Scott: “A rooster got into the backyard earlier, and one of the dogs thought it was a toy.”
Me: “Oh, no.”
Scott: “Yeah. Blood and feathers everywhere.”
Me: “Jesus. That’s awful.”
Scott: “So, do you want the feet?”
Me: “Yes, please.”
And then he started debating the merits of freeze-drying versus salt preservation while listing off “all the magical things you’re going to do with my cock.”
There are times when I have to remind myself that I’m living the life I asked for, and this was one of those moments.
I’m glad I’ll be able to put at least part of what remains of the remains to good use, even though I feel really bad for the rooster. Just like I felt guilty about having to call management about the gargantuan wasp nest over my patio door, which I was really hoping to use for Witchcraft.
It took me a while to notice the nest, allowing the neighborhood wasps to expand on it unmolested, until I casually glanced up one day and spied a tennis ball-sized chamber of horrors scant inches away from my head. But once the stark terror subsided, I realized I wasn’t really under any kind of threat.
Red paper wasps are notoriously aggressive and territorial, but because I hadn’t bothered them when they first established the nest, and because I never interfered with them after that, they accepted my presence and, for the most part, ignored me, other than occasionally buzzing around my head in an insectoid expression of curiosity. As far as they’re concerned, I’m just a giant, biped wasp that screams when startled but doesn’t cause any problems otherwise.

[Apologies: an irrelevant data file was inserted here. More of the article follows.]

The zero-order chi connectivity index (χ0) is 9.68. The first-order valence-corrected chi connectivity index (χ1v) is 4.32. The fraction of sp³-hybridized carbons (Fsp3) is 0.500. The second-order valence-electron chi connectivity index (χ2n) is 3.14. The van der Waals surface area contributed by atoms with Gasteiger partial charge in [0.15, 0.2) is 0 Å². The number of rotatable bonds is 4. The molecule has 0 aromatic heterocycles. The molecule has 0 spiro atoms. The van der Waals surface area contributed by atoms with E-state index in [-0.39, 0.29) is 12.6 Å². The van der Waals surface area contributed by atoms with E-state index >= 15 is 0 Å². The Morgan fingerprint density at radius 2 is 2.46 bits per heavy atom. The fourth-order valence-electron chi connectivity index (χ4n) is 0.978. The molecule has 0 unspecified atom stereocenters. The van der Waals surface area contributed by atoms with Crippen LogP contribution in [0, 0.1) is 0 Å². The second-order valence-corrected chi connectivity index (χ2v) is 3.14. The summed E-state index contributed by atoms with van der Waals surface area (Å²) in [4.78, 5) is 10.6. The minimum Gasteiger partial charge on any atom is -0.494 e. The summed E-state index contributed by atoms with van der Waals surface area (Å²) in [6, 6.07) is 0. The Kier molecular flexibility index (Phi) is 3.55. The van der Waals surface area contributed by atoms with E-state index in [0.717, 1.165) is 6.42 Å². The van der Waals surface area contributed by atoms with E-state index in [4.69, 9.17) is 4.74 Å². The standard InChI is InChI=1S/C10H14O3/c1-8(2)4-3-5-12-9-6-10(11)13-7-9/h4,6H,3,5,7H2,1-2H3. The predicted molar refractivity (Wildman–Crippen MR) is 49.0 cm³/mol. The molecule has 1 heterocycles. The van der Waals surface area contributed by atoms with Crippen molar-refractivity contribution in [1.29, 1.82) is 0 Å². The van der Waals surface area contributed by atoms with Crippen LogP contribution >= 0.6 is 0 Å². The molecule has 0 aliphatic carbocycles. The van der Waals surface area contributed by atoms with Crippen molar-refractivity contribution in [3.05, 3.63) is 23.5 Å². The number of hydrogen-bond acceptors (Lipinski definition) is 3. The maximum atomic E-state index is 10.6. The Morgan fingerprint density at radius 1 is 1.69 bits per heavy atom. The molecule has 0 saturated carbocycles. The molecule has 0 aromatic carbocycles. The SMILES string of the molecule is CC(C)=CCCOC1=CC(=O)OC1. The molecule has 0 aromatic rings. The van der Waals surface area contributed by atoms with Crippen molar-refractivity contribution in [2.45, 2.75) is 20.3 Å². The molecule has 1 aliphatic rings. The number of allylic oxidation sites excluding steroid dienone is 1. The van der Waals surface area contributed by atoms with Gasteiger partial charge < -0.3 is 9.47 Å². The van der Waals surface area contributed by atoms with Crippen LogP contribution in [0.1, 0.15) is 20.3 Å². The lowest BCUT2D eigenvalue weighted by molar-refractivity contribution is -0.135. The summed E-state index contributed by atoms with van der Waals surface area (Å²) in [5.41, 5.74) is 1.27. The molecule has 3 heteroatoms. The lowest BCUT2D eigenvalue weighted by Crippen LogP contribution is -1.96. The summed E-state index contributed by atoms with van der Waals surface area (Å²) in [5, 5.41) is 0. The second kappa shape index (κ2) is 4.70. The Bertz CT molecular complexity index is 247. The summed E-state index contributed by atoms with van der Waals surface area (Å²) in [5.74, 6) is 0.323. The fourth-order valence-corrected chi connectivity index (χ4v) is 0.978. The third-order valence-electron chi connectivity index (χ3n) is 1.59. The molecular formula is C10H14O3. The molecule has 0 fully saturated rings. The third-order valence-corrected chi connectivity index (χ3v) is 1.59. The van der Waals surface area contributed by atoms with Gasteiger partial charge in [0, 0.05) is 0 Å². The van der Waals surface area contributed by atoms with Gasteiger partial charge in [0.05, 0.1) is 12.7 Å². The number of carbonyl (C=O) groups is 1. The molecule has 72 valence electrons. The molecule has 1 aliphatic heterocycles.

It was a little irrational of me, but I got kind of emotionally attached to the wasps, and I felt oddly safe with them hanging out over my door. And since it’ll be a while before Scott brings me the chicken feet, I decided to kill some time by researching the magical uses of wasp nests.
As I recently mentioned, some rootworkers will add wasp nest bits to their Hot Foot powder, so that’s one option. And when I worked at that leather shop, I used to sprinkle red brick dust across the threshold of the entrance to keep out belligerent drunks, so I’ll bet mixing that with powdered wasp nest would make a good protective spell.
But other than that… I really didn’t find much. At one point, I came across a fascinating article called “Insects and Witchcraft” by Harry B. Weiss, published in the Journal of the New York Entomological Society in 1930, which contained a ton of intriguing folklore (a future blog post will definitely be, “Things to Do With Bottle Imps When You’re Bored”), but nothing specifically related to wasps.
If I were in the market for bee lore, I’d be drowning in an embarrassment of riches, but other stabby pollinators are kind of left out in the cold. There’s a whole wealth of info around the English custom of keeping bee charms in the house to bring fortune, for example, but the only mention of wasps I could find was in the article above, which described their stingers as resembling “the magical arrows of sorcerers.”